The Emerald Ash Borer has been threatening to establish in NH for the past decade. I first became aware of the invasive beetle while walking on a back road in the southwestern portion of the state, noticing odd purple boxes well up in the trees. I learned they were there for detection, and as yet, none had been found in NH.
When it first showed up, it was not in some border town, but well into central NH in a state park. Meaning that it had arrived on someone's firewood from another state. It is the very typical human attitude to regard small chances as zero chance - especially when it will cost you a few bucks to buy firewood near the park here. We have a dozen excuses. We are sure we won't be doing any harm. And then we do.
I saw the damage they do to the ash, called "blonding" over near my son's house today. He and his neighbors are suddenly going to have to take out a dozen trees, and we don't know how extensive this is. I took one look at the result and said "that tree's not going to make it." I saw more - none of them will make it, you can see on sight. There are efforts to slow the spread in the hopes of identifying some solution in time, but thus far the loss of most North American species of ash looks inevitable. I like ashes and will be sad to see them go. I had two large ones at my first house. They are very good firewood, splitting easily and even usable green in a pinch. Ash wood wet and ash wood dry, a king shall warm his slippers by. Ash is used for baseball bats, for flooring, for canoe paddles.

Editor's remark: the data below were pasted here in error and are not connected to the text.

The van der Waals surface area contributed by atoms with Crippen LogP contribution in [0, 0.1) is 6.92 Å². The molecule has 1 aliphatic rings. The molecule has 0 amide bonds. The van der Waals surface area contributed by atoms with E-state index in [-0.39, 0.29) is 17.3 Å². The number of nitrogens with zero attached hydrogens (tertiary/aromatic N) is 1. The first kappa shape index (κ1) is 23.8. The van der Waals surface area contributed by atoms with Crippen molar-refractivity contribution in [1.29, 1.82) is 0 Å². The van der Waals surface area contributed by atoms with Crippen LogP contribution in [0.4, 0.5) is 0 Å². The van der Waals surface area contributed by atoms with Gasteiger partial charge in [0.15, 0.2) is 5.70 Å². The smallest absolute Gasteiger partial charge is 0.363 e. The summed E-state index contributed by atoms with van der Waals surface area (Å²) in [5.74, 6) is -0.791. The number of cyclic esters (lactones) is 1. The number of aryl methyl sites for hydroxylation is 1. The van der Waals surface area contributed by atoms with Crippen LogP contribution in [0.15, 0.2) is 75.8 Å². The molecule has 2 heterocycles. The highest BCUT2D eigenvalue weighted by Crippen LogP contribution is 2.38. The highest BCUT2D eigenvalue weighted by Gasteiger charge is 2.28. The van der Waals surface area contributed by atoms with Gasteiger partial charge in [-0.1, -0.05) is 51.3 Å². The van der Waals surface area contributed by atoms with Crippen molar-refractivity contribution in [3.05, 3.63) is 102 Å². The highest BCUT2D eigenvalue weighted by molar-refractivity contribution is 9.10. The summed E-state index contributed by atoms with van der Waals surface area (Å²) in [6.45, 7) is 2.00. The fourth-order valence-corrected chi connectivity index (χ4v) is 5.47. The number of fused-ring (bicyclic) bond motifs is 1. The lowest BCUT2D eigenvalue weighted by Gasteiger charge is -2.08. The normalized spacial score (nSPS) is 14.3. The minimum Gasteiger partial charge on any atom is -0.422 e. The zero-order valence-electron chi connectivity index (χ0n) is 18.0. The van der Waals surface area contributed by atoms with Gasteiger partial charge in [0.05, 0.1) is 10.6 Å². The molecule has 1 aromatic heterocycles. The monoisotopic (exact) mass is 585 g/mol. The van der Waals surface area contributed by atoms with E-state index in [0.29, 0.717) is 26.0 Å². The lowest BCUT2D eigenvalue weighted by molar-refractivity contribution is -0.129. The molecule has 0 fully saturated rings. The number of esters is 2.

The tree has been important culturally, in myth and legend. Now it looks like it is going away.